Jesus doesn’t teach a plan for getting to heaven later, or create a system for elite and the “holy”, or offer a series of questions and answers. He simply invites people to live as he lived, to follow him through life and death to resurrection. Religions point beyond themselves with their own version of Jesus’ message. Each has a part of the whole message. Institutional religions are a necessary start, but are weak and flawed in many areas. Each in its own way points to God. We go where they point us, and maybe even let go of some of what they ask, moving to where we feel the Spirit is leading us. In its own way this may very well add to our suffering since religious systems like to control their people and don’t take kindly to being ignored or questioned. The Story offers hope to our brothers and sisters who are treated badly simply for how they see themselves or whom they love. There is hope, and, as the Story shows, we bring this hope to others as we live it ourselves in faith, and with courage, coming to know the Risen Lord happening in our life.

Jesus’ living, suffering, dying, and rising, shows me a pattern in my life, a constant suffering, dying, rising. Spirituality is a path of letting go and transformation, saying yes to what is in my life, and growing, if I am open and willing. Or I can choose just to stay where I’ve always been, trying to please a distant God rather than coming to know a God who is with me intimately in everything, an ongoing partnership. It seems we are in each other. It is more a matter of questioning than of having answers. Answers help me feel safe and secure, while questioning leads me to what is unknown and maybe fearful, causing me to let go of what I have felt safe with. This brings me to a graced awareness of suffering, dying, rising, and maybe coming to a different understanding of safe. Mary Magdalene offers to show me the Risen Christ is many new ways — the same, only different. Mary of Cleophas tells me to just keep walking through life and I will recognize Jesus — the same, only different. Everything belongs, and it is all one — the same, only different. Just sayin  .  .  .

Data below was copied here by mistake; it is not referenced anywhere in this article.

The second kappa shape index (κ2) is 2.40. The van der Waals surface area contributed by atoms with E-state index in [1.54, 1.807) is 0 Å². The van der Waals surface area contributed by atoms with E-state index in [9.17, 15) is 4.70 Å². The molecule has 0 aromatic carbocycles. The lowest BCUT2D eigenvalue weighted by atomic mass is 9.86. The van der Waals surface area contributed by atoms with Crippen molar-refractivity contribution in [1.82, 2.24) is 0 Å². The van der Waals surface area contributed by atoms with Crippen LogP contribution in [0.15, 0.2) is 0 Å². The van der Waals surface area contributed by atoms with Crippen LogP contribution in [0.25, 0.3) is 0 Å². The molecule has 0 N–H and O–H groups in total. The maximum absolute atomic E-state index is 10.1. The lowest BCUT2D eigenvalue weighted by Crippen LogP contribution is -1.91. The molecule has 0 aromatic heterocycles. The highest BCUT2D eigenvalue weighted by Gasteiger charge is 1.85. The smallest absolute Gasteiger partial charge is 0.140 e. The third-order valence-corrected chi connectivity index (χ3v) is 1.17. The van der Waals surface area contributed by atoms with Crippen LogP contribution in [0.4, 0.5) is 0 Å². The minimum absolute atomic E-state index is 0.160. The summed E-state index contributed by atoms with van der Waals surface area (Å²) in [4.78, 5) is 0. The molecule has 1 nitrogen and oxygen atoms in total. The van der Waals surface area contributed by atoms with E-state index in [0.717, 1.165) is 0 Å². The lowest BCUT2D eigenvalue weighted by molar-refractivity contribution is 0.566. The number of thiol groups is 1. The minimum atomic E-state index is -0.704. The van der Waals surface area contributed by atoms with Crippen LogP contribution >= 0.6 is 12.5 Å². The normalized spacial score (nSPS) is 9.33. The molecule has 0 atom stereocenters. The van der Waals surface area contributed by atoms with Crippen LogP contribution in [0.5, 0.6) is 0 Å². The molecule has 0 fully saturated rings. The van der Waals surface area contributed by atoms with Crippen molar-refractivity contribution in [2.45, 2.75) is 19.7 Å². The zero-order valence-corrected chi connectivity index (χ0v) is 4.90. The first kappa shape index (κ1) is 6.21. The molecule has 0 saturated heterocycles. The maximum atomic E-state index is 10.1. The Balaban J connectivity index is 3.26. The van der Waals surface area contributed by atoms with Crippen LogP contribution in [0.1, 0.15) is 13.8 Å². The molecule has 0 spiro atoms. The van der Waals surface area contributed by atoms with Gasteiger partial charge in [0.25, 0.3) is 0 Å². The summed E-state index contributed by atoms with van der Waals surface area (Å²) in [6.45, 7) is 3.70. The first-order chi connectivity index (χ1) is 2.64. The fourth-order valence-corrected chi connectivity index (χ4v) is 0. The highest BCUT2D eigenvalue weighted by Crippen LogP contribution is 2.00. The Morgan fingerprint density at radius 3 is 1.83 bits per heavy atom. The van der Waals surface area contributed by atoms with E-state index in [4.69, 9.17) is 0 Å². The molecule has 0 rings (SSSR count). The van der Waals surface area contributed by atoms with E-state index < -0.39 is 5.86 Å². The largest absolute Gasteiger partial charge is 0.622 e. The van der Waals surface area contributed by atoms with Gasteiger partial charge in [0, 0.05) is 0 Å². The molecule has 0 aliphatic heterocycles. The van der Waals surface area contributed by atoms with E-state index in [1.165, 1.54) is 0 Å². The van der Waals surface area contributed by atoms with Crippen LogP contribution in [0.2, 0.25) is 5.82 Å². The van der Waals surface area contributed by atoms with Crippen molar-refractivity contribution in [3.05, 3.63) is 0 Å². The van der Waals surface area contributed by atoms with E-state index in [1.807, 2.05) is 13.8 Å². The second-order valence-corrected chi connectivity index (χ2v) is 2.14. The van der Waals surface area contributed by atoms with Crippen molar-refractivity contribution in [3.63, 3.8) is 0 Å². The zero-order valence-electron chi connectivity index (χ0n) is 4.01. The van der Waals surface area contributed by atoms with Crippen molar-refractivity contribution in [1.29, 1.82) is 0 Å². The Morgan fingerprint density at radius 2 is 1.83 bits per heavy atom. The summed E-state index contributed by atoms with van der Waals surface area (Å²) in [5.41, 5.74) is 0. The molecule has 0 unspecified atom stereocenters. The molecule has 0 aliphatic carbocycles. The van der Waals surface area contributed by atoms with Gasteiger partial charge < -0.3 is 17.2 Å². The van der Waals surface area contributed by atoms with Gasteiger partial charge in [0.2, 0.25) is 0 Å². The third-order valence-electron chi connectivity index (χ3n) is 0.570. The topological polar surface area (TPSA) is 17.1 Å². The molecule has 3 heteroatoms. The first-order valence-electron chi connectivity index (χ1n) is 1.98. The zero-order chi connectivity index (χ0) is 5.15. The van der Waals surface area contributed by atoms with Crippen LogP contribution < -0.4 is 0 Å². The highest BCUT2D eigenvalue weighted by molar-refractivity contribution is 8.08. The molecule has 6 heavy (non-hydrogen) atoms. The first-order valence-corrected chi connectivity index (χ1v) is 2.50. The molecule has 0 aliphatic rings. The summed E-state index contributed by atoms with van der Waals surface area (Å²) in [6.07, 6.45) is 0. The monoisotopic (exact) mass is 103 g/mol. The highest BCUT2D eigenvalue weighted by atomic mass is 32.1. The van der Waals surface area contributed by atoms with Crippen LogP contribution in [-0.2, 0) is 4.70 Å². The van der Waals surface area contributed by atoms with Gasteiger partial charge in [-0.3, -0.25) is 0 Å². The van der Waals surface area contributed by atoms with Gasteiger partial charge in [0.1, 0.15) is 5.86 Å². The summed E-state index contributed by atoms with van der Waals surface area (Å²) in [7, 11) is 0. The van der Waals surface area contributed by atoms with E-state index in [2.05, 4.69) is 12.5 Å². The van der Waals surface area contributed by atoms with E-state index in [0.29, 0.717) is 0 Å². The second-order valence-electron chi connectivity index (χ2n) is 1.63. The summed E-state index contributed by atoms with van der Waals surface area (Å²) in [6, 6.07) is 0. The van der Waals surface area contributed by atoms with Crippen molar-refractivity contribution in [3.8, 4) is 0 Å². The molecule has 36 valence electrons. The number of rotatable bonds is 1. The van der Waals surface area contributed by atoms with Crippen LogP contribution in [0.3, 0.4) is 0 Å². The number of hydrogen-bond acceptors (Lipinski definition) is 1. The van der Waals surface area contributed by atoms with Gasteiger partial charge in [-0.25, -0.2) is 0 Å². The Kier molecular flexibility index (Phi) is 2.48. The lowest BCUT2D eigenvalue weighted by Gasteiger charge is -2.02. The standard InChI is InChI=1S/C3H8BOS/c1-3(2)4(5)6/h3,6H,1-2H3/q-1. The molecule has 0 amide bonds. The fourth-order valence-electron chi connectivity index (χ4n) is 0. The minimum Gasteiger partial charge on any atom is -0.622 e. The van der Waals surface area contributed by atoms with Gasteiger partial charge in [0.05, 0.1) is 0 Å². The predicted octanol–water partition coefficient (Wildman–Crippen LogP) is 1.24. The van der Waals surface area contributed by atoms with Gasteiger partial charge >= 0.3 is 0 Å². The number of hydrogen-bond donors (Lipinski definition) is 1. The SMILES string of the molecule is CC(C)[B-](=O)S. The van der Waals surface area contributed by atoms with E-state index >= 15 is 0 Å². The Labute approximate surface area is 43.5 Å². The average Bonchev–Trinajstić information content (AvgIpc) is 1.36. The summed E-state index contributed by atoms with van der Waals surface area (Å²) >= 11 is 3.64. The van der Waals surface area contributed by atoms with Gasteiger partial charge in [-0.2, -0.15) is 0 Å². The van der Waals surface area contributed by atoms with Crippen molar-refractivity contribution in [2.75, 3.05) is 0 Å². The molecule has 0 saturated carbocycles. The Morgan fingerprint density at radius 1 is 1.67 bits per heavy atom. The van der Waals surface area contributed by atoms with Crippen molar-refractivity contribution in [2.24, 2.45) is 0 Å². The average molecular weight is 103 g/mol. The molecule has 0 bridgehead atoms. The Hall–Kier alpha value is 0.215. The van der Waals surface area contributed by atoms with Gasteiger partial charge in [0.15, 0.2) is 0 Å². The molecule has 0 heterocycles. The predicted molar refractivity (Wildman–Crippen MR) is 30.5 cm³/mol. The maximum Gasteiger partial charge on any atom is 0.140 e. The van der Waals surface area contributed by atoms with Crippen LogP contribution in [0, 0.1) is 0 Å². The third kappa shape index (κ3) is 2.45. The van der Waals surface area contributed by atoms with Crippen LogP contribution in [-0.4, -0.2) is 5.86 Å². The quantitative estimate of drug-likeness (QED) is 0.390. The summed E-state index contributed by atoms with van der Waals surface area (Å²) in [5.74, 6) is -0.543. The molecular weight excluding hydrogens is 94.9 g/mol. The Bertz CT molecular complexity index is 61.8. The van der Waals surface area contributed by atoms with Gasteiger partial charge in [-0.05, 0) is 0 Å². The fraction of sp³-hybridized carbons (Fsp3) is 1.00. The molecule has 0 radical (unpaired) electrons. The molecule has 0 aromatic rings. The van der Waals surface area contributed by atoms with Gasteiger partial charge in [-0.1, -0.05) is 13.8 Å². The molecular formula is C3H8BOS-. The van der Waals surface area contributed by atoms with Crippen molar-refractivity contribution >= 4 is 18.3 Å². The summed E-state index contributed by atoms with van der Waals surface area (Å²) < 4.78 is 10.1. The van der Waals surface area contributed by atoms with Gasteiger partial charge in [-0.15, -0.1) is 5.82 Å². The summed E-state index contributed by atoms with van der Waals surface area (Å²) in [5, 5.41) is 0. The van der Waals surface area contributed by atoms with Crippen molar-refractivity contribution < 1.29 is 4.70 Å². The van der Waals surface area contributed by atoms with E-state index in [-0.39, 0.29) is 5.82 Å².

This Post Has 3 Comments

  1. Mary Benton

    Thanks, Jim. Some good reflections here. The “same but different” reminded me of something I had written in my own blog some years ago. I looked back for it and discovered it was 9 years ago (“The Risen Lord”)!. I am often surprised when my own writing teaches me something, as it did tonight; a good reminder that I am more a secretary than an author.

    He had to be the same, because we had to know that it really was Jesus, not an imposter. Yet He had to be different, lest we think He had just returned to THIS life, which would be no salvation at all. So He “revealed” Himself in the new, fully human body, alive with the New Life. We are thus given a vision of who we truly are, once we let go completely and allow His mercy to wash over and transform us. Why is it so hard to remember this? Why is it so hard to do?

    Anyway, I enjoyed meeting you on Holy Thursday. A Blessed Easter season to you.

  2. Jim Jakubowski

    Wonderful insights Father Jim. Thank you and may you continue to have a wonderful Easter week.

  3. MB

    “God doesn’t fix things for me or protect me from much, but is with me in everything,” this is the part that jumped out at me on Sunday